UpClose: Spartan Fan in Lion Country

Just how does a blue-blooded Pennsylvania kid turn into an avid Green and White fan? Read on to learn more about Delone Catholic's Jason Brady, a talented offensive line prospect with a great attitude who has a special place in his heart for the Spartans.

If Michigan State offers and lands Pennsylvania native Jason Brady, it could go a long way toward bolstering its recruiting reputation. After an impressive in-state start, building a broader regional presence is the next logical step for the Spartans, and the Keystone State is rich in talent.

One such talent is Brady, a 6-foot-3, 285-pound offensive line prospect who gets mail from MSU up to twice a week and is drawing attention from Penn State and Rutgers as well

Although Brady says he'd be honored to play for any of those three programs, Mark Dantonio and the Green and White could have the inside track on JoePa and Schiano: Brady's a Spartan fan.

"From September to November, I love to watch the Michigan State Spartans," he says. "I love Michigan State and it really means a lot to me that I'm getting recruited by them.

"I've always been a fan of the color green," he continued, attempting to explain his somewhat inexplicable infatuation with a Great Lake State team in the heart of coal and steel country. "My brother actually plays for a team in college called the York College Spartans and they had the same exact logo, same exact colors as Michigan State — that doesn't hurt.

"It's weird, because Michigan State isn't a team that is usually liked around the Pennsylvania area, but I've just liked them for some reason. I've always thought they've had a good, solid program," he says.

A big part of that perception comes from Brady's impression of MSU's head coach. "I think Mark Dantonio is a heck of a coach. He reminds me of Bill Belichick in a lot of ways. . . . I think, for the most part, he's a laid back guy, but when it comes to coaching, he does his job and I think he's one of the better coaches out there in the Big Ten right now."

Brady plans to make good on an invite and participate in a summer camp at Michigan State in a few months. He missed an opportunity to come to East Lansing last year for the thrilling final game of the season against Penn State, and it still eats him up.

"There was just something I could not get out of, and I wished so much I could have went to that game," he said.

Brady pays close attention to the skills he'll try to showcase throughout the summer and use on the gridiron next fall. He detailed his strengths as an offensive lineman: "I would say my aggressiveness, my drive blocking and my first two steps off the ball.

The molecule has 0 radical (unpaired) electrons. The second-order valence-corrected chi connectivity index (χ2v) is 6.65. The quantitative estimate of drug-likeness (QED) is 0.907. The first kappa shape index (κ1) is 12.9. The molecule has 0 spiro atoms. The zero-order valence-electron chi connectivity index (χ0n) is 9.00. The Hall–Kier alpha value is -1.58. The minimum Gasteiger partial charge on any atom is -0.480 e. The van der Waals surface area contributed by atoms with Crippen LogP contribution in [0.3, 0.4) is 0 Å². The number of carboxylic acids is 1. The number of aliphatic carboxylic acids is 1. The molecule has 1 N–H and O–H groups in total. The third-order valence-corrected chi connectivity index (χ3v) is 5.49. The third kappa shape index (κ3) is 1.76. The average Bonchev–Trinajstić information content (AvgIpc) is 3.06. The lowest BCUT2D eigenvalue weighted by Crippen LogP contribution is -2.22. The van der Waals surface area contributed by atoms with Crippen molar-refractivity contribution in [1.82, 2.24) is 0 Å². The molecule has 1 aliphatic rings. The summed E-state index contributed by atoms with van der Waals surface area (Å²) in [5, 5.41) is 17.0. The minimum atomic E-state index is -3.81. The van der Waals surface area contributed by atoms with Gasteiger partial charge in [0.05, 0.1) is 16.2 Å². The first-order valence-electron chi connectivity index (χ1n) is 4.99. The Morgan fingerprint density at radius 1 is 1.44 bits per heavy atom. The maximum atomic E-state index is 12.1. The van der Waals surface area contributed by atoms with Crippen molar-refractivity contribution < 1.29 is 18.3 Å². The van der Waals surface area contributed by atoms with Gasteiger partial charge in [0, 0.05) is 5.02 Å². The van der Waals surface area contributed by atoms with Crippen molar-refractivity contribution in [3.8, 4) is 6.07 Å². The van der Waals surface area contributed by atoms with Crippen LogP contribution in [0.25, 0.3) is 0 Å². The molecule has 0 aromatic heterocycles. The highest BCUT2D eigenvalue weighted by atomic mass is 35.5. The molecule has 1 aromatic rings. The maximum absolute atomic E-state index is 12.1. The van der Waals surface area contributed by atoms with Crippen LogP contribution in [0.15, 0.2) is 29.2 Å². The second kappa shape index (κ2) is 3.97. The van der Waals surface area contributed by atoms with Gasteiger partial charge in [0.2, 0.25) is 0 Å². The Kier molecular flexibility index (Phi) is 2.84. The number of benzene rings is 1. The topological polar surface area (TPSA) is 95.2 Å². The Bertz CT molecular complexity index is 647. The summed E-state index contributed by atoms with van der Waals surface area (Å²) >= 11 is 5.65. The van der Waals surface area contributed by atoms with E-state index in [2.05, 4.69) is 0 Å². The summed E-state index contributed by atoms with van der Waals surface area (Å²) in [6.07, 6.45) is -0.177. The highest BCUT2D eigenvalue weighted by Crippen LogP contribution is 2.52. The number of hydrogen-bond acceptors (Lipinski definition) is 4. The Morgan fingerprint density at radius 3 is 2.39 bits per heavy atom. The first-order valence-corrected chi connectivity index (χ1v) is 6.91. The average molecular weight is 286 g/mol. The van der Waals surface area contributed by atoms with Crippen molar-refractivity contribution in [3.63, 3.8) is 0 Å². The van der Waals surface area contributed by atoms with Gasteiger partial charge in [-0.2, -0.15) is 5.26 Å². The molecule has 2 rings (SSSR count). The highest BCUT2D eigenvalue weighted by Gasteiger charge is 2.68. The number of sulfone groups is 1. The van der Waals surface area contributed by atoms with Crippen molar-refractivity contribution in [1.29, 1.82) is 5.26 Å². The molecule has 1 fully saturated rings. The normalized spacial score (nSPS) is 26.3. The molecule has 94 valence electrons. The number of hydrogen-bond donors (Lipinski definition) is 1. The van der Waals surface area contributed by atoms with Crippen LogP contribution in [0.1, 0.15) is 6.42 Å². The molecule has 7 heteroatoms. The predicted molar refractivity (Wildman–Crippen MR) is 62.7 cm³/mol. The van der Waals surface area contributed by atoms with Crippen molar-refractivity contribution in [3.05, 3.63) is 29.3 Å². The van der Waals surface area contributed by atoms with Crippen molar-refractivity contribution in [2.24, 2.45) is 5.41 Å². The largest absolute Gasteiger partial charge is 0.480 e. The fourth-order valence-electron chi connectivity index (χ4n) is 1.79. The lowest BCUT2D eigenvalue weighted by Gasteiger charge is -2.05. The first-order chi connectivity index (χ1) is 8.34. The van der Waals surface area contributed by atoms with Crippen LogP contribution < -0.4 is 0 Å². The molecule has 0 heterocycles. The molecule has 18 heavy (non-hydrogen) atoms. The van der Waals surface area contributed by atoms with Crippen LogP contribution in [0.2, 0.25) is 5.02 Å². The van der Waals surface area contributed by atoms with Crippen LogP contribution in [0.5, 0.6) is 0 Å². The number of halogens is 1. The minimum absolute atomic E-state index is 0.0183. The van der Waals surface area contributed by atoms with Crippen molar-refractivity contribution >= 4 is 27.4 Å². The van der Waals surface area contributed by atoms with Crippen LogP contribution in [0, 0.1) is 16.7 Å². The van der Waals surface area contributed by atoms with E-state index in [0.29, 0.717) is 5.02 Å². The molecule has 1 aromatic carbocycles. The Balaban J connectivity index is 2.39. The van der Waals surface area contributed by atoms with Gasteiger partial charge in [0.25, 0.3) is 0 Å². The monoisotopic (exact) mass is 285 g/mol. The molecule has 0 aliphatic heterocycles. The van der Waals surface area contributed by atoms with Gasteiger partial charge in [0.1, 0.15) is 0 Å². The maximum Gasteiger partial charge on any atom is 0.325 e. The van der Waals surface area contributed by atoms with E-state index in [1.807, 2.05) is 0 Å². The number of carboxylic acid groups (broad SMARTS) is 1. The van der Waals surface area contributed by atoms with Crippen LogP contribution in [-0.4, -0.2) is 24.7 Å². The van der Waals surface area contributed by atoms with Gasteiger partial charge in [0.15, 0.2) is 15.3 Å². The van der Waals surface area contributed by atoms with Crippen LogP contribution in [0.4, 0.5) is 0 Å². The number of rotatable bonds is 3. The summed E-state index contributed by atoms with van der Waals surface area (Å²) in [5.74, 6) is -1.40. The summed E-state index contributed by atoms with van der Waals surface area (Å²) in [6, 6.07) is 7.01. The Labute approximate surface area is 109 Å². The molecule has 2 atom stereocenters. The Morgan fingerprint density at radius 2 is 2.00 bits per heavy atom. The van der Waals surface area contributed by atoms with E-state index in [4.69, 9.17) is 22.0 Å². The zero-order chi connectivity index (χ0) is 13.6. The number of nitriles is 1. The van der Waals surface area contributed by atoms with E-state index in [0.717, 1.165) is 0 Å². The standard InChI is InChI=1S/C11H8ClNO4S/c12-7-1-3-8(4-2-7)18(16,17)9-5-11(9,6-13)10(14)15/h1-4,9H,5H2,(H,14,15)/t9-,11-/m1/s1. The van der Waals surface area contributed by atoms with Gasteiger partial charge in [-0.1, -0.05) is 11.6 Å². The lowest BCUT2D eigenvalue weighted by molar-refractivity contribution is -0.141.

"I love run blocking," he continued, noting the importance of an initial shock to begin moving the line in the right direction. "That's how the Big Ten is — they'll run the ball right down your throat."

Brady says he maxes out bench pressing 325-pounds and can "rep 225-pounds between 13 and 15 times." He maxed out at 420-pounds squatting, but says reps are even more important for his lower body to build the proper leg strength required of a lineman. He routinely manages 10-15 reps at 275 pounds.

To improve his skills, Brady participates in a standard weight training schedule but also spends some time in the gym throwing punches.

"I don't box competitively much, but there's this boxing place where I go where I can hit the bag . . . and work my hand speed and foot speed. If you look at boxers in the ring, they have incredible hand and foot speed, and I think that's helped me."

Brady says foot-speed and footwork are perhaps the most vital of skills for an offensive lineman.

"It's probably the most important thing, in my opinion," he says. "If you can't get off the ball quick, then it doesn't matter how much you bench or squat — your talent's totally wasted if you can't get off the ball quick."

Brady's Delone Catholic High School squad (McSherrystown, Penn.) won a district championship last season but lost in the first round at the statewide level. He's optimistic for next fall and has taken a leadership position on the team.

When players convene for offseason lifting, Brady says, "I feel it's my duty to make sure that the younger classmen and even some of the guys my age aren't goofing off when they should be lifting. If they are . . . I'll tell them they can goof off later, but right now they have to lift because they're on the head coach's time, and he puts in a lot of time."

Brady's team-first attitude means collective goals trump personal goals. And although All-state is something he aspires to, Brady says, "it's just not about me, it's about the team right now."

Stay tuned to GSN to track the progress of Jason Brady and other top prospects throughout the summer and into next fall.

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